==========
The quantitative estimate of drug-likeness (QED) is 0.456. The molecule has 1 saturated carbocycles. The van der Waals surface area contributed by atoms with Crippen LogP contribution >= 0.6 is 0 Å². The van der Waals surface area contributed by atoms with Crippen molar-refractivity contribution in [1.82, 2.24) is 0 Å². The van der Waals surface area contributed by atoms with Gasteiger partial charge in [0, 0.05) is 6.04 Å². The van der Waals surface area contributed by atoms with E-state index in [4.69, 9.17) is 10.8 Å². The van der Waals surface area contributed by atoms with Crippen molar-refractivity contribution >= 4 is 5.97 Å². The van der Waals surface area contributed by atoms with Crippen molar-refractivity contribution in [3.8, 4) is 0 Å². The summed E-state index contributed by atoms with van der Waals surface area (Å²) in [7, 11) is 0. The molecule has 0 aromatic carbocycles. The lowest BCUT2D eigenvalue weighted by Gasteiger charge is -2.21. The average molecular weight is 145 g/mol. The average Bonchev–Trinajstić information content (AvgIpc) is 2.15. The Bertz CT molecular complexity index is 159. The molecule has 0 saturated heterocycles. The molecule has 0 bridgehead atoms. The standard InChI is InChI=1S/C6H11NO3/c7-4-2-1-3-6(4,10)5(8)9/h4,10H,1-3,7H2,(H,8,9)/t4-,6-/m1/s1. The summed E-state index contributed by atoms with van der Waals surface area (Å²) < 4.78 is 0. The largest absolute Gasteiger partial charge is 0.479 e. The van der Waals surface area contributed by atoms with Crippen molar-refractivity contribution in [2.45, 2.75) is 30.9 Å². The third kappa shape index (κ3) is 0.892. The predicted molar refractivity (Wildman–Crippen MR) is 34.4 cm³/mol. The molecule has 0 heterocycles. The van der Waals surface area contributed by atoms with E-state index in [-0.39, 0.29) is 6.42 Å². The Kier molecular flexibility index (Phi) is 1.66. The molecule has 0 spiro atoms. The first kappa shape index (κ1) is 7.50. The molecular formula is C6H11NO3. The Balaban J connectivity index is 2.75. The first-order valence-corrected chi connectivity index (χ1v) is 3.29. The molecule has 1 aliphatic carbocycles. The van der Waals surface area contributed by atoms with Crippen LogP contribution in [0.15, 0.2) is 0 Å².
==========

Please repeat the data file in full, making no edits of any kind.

The quantitative estimate of drug-likeness (QED) is 0.456. The molecule has 1 saturated carbocycles. The van der Waals surface area contributed by atoms with Crippen LogP contribution >= 0.6 is 0 Å². The van der Waals surface area contributed by atoms with Crippen molar-refractivity contribution in [1.82, 2.24) is 0 Å². The van der Waals surface area contributed by atoms with Gasteiger partial charge in [0, 0.05) is 6.04 Å². The van der Waals surface area contributed by atoms with E-state index in [4.69, 9.17) is 10.8 Å². The van der Waals surface area contributed by atoms with Crippen molar-refractivity contribution >= 4 is 5.97 Å². The van der Waals surface area contributed by atoms with Crippen molar-refractivity contribution in [3.8, 4) is 0 Å². The summed E-state index contributed by atoms with van der Waals surface area (Å²) in [7, 11) is 0. The molecule has 0 aromatic carbocycles. The lowest BCUT2D eigenvalue weighted by Gasteiger charge is -2.21. The average molecular weight is 145 g/mol. The average Bonchev–Trinajstić information content (AvgIpc) is 2.15. The Bertz CT molecular complexity index is 159. The molecule has 0 saturated heterocycles. The molecule has 0 bridgehead atoms. The standard InChI is InChI=1S/C6H11NO3/c7-4-2-1-3-6(4,10)5(8)9/h4,10H,1-3,7H2,(H,8,9)/t4-,6-/m1/s1. The summed E-state index contributed by atoms with van der Waals surface area (Å²) < 4.78 is 0. The largest absolute Gasteiger partial charge is 0.479 e. The van der Waals surface area contributed by atoms with Crippen molar-refractivity contribution in [2.45, 2.75) is 30.9 Å². The third kappa shape index (κ3) is 0.892. The predicted molar refractivity (Wildman–Crippen MR) is 34.4 cm³/mol. The molecule has 0 heterocycles. The van der Waals surface area contributed by atoms with E-state index in [-0.39, 0.29) is 6.42 Å². The Kier molecular flexibility index (Phi) is 1.66. The molecule has 0 spiro atoms. The first kappa shape index (κ1) is 7.50. The molecular formula is C6H11NO3. The Balaban J connectivity index is 2.75. The first-order valence-corrected chi connectivity index (χ1v) is 3.29. The molecule has 1 aliphatic carbocycles. The van der Waals surface area contributed by atoms with Crippen LogP contribution in [0.15, 0.2) is 0 Å².